Is Marxism only about exploitation?
takes up one of the most common criticisms of the Marxist tradition.
THE CHARGE that Marxism is "reductionist"--that is, that it privileges "the economic" over the political and exploitation over various oppressions--has been common sense on the left, and in particular the academic left, for some time.
It's true that, historically, many socialists have leaned into the punch with inadequate explanations of the relationship between two basic aspects of capitalism: exploitation and oppression.
What do these terms mean? Exploitation means the theft that all workers suffer by not receiving the full value of their labor--and which they struggle against through strikes and other actions to win higher incomes and other economic benefits.
Oppression means the discrimination, violence and other negative effects suffered by particular groups, on the basis of gender, race, ethnicity, sexual identity, religion or some other factor.
The whole working class suffers oppression in various ways--the education system for working-class children is clearly inferior than for ruling-class children, for example. But we talk about oppression, we are usually talking about the impact on--and resistance of--particular groups within the working class and all other classes.
The problem lies with attempting to separate these two aspects of capitalism or put one ahead of the other on the agenda of resistance.
With the resurgence of interest in socialism, socialists who have always opposed and combatted such inadequate explanations have the opportunity to restate what they have always put forward and defended: that the struggles against exploitation and various oppressions are interconnected and shape one another in fundamental ways, and one cannot be won without waging the other.
WHERE DOES the charge that Marxism is reductionist come from?
Marx and Engels sought to understand the driving force of class societies. They argued that the starting point for understanding any society is the ways in which that society organizes its requirements for subsistence (that is, its material needs) and reproduction (that is, the reproduction of the next generation).
The economic base shapes the political superstructure, as well as ideas, that spring from the economic base of society. In "Socialism: Utopian and Scientific," Friedrich Engels explains that Marxism's historical materialist view is that:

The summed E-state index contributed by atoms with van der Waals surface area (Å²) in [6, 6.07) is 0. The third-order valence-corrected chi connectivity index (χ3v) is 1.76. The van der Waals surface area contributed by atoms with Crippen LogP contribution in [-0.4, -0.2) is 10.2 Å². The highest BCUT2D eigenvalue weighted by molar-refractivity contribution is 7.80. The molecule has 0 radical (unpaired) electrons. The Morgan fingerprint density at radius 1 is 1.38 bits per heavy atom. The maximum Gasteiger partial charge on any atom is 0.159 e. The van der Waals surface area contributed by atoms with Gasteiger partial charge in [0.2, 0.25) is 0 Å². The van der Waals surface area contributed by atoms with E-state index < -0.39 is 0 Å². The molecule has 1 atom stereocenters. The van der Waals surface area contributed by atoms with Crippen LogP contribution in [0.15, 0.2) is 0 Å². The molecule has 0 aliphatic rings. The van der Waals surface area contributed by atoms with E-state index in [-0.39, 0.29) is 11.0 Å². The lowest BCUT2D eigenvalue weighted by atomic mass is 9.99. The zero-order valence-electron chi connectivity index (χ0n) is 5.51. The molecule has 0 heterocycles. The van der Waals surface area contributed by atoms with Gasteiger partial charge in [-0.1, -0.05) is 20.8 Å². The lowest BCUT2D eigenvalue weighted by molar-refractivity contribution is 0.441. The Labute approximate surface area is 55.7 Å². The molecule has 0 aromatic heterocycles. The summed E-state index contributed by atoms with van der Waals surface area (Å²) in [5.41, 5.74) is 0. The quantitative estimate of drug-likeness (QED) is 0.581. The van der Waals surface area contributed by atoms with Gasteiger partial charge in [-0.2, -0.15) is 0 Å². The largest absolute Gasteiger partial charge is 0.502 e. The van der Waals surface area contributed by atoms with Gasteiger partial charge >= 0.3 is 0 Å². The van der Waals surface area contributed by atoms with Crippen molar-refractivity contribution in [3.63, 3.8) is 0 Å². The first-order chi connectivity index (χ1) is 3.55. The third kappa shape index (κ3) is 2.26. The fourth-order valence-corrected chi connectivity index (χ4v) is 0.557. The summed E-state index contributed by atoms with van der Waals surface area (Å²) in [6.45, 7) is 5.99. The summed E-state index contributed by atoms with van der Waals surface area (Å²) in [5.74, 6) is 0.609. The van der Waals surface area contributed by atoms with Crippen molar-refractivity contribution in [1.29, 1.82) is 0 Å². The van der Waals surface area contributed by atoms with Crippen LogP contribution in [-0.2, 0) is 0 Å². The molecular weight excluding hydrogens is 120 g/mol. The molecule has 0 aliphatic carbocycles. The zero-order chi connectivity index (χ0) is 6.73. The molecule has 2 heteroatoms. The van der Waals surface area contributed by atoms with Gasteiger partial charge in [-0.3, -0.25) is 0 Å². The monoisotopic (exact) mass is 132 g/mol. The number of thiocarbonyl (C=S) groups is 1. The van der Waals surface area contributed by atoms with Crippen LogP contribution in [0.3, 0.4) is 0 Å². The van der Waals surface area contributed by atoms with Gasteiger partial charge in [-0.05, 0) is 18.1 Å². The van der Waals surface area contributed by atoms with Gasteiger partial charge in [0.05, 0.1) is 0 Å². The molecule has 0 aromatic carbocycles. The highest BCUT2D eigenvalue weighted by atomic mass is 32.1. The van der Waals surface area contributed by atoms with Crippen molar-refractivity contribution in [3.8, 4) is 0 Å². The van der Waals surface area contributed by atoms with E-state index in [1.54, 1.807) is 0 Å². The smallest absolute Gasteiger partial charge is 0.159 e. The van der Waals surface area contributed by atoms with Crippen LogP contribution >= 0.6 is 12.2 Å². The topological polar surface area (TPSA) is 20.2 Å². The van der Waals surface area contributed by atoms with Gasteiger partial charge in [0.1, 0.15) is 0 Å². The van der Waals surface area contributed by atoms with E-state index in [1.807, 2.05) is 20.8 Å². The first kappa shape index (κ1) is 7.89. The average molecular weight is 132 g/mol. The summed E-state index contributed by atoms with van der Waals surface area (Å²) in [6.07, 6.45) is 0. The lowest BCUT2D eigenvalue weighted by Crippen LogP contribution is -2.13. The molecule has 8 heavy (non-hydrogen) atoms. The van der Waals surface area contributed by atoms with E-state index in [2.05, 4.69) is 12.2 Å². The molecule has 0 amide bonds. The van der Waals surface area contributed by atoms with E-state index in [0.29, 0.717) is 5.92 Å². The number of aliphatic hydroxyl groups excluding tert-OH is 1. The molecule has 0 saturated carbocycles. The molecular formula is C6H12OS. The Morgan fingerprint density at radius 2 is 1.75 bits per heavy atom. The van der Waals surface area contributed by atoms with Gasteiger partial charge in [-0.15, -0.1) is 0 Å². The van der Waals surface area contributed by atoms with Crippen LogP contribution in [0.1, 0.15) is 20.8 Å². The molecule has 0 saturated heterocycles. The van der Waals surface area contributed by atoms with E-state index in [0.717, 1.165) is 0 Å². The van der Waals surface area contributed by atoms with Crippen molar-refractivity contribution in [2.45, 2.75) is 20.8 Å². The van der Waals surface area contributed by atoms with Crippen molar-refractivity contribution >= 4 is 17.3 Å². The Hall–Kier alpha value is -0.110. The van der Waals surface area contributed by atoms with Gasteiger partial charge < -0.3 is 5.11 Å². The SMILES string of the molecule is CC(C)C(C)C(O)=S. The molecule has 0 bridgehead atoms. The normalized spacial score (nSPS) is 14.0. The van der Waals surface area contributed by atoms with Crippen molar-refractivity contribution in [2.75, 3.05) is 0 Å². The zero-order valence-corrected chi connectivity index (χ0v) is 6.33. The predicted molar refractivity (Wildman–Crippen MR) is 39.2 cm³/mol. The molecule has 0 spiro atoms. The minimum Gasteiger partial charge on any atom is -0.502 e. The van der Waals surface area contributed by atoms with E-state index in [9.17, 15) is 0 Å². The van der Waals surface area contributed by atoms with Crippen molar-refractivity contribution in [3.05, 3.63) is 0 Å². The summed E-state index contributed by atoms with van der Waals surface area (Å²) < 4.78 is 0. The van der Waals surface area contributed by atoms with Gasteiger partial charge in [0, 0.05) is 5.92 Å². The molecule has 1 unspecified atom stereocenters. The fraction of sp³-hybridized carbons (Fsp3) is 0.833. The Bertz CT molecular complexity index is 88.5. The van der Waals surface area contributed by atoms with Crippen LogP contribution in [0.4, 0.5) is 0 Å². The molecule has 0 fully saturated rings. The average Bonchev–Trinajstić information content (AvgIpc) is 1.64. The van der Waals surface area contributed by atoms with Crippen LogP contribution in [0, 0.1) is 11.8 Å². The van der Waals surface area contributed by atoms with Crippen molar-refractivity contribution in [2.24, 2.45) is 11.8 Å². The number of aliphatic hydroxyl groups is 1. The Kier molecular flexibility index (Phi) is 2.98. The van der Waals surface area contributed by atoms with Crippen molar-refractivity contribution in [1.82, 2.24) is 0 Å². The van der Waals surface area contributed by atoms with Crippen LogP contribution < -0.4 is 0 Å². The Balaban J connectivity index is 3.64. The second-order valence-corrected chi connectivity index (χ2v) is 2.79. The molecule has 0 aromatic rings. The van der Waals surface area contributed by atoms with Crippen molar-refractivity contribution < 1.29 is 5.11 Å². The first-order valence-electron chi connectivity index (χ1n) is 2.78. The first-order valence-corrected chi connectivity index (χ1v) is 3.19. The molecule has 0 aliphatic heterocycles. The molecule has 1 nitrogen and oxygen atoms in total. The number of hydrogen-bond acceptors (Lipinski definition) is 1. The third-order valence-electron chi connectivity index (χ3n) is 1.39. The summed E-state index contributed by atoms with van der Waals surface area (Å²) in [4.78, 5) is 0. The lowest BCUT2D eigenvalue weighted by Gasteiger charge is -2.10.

[A]ll past history...was the history of class struggles; that these warring classes of society are always products of the modes of production and exchange--in a word, of the economic conditions of their time; that the economic structure of society always furnishes the real basis, starting from which we can alone work out the ultimate explanation of the whole superstructure of juridical and political institutions, as well as the religious, philosophical and other ideas of a given historical period.
This conception is sometimes dismissed as being deterministic--it puts "the economic" on a pedestal and suggests a one-way interaction of "the economic" mechanically shaping all other political, cultural and social aspects of a given society.
But having this starting point of Marxism--that "the economic structure of society always furnishes the real basis" on which other social relationships, political institutions and ideology develop--is not the same thing as making the claim that economic conditions are more important, or that the influence runs only one way.
To take one example, the origin of racism as it exists in modern-day capitalist society is bound with the origins of capitalist industrialization in Europe--above all with the slave system instituted in the colonies of the European powers in the "New World."
As Robin Blackburn describes in his book The Making of New World Slavery, slave labor used primarily for agricultural production in North, Central and South America took the form of Africans kidnapped from their continent and transported to the Western Hemisphere.
This only took place after other forms of coerced labor on a mass basis were tried and failed. Indentured servants from Europe were the first form, but they could only be persuaded to come to the colonies with incentives of land and freedom following the expiration of their contracts.
Indigenous peoples were enslaved by the colonizers, but knowing their Native lands well, they were able to escape--while others died from European diseases in large numbers.
This left Africans--they provided the slave traders and owners with a practically limitless labor pool.